It's okay to not be okay

I’m Gracie, a third-year student and one of the Student Content Shapers. University can be an exciting time for many, but also a very lonely time too. I have definitely felt both of these things during my time at university. And that’s okay. It’s okay to not be okay, as cliché as that phrase has become, it’s never been truer.

Time to Talk Gracie

As the University launches its Time to Talk? campaign for this year, now is a better time than ever to introduce some of the support available for your mental health and wellbeing at UoB, and beyond, from a fellow student who has used several of these services too.

Removing the stigma around mental health

In terms of mental health support, there’s a range of avenues through the University – some which I have used. I know that not everything will be suitable for everyone, and every issue, but I hope that I can give some guidance about what is out there.

Whether you’re an undergraduate or postgraduate, please know there’s no shame in seeking help and accessing any of these services.

Having struggled with loneliness and mental health issues throughout my time at University, I want anyone reading this to know that it’s okay to ask for help. I have had counselling, CBT (cognitive behavioural therapy), and spent a good proportion of my university life on anti-depressants too, so I really want to help remove the stigma around mental health. If I can talk about this, hopefully someone reading this will know that it’s okay not to be okay.

Free, confidential services

Whatever you’re going through, you can access support through the University’s Mental Health and Wellbeing Services. One of the services that is available is UBHeard, a confidential listening and support service that gives you immediate emotional and mental health support 24/7, 365 days a year. They are here for you when you’re ready to talk. You can reach out via phone, live chat by logging through the UBHeard portal, or text.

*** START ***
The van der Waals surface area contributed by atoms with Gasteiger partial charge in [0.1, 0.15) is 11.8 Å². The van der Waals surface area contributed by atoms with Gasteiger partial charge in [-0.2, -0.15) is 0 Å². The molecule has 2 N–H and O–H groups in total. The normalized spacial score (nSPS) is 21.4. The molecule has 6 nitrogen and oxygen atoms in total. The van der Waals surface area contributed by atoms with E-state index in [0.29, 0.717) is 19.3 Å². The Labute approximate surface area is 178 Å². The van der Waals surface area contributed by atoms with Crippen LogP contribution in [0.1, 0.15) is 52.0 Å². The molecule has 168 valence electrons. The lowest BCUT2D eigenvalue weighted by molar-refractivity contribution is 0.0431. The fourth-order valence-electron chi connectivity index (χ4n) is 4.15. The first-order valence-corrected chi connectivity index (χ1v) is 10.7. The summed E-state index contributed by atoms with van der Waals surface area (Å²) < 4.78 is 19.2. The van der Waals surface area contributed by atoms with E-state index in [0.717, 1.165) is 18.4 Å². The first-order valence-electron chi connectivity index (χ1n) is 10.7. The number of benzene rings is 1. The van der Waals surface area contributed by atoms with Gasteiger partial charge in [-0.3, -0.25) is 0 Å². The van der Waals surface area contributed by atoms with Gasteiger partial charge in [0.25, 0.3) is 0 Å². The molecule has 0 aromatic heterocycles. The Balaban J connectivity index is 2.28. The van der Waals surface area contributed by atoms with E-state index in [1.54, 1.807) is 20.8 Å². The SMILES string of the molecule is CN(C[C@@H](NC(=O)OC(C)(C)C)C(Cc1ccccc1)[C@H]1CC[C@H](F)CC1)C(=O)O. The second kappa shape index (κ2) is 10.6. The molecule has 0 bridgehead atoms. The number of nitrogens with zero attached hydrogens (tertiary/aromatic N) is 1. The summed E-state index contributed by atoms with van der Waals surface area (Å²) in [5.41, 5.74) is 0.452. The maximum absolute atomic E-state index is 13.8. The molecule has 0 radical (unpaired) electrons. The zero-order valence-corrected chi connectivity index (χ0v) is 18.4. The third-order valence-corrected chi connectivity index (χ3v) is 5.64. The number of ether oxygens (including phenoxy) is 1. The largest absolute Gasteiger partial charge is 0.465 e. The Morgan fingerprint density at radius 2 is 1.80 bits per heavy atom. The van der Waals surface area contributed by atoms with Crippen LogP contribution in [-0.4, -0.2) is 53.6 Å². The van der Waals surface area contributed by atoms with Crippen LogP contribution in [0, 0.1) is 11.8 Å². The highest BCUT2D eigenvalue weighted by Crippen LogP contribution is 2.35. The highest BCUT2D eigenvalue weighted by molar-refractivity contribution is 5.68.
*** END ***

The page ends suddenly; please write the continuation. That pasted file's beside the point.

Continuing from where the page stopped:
You can also reach out to a Wellbeing Officer in your School. They are trained to provide practical and emotional support, advice and guidance on any issues you’re facing, especially if those issues are impacting your studies.

Pause@UoB is a drop-in service for students up to the age of 25. Located in The Lodge, next to the North Gate, you can drop in every Wednesday and Thursday, 11AM to 5PM and talk about anything that may be worrying you. Remember, there’s nothing to be embarrassed about, and both these services are private and confidential. Pause@UoB also run activity sessions too – more information can be found on the student intranet.

If you haven’t already, I would also recommend registering with a local GP (doctor), especially if you’re living away from home. There are several near the student area, such as University Medical Practice, and Bournbrook Medical Practice. By doing this you can access local mental health services in Birmingham, one which I personally recommend is Forward Thinking Birmingham - a mental health service specifically young people (up to the age of 25). There are a range of service you can access through this, as well as advice on how to deal with loneliness, addiction, and mental health.

Talking of addiction, if this is something you’re struggling with then the University SMART Recovery Group can support you with this. The group meet every Wednesday from 1.30-3pm in the Beale Room, Aston Webb. There’s also the student-led Better Than Well recovery programme and community which hosts weekly drop-ins, meditation classes and recovery celebrations and sharing sessions.

Time to Talk?

Whoever is reading this, I hope that you’re doing okay, but if you’re not, that’s okay too. University can be an overwhelming experience for so many different reasons, but you don’t need to struggle alone. There is help out there, and there is no better time to talk than now. 

Visit the Time to Talk? page to find a service that works for you.


Professional Services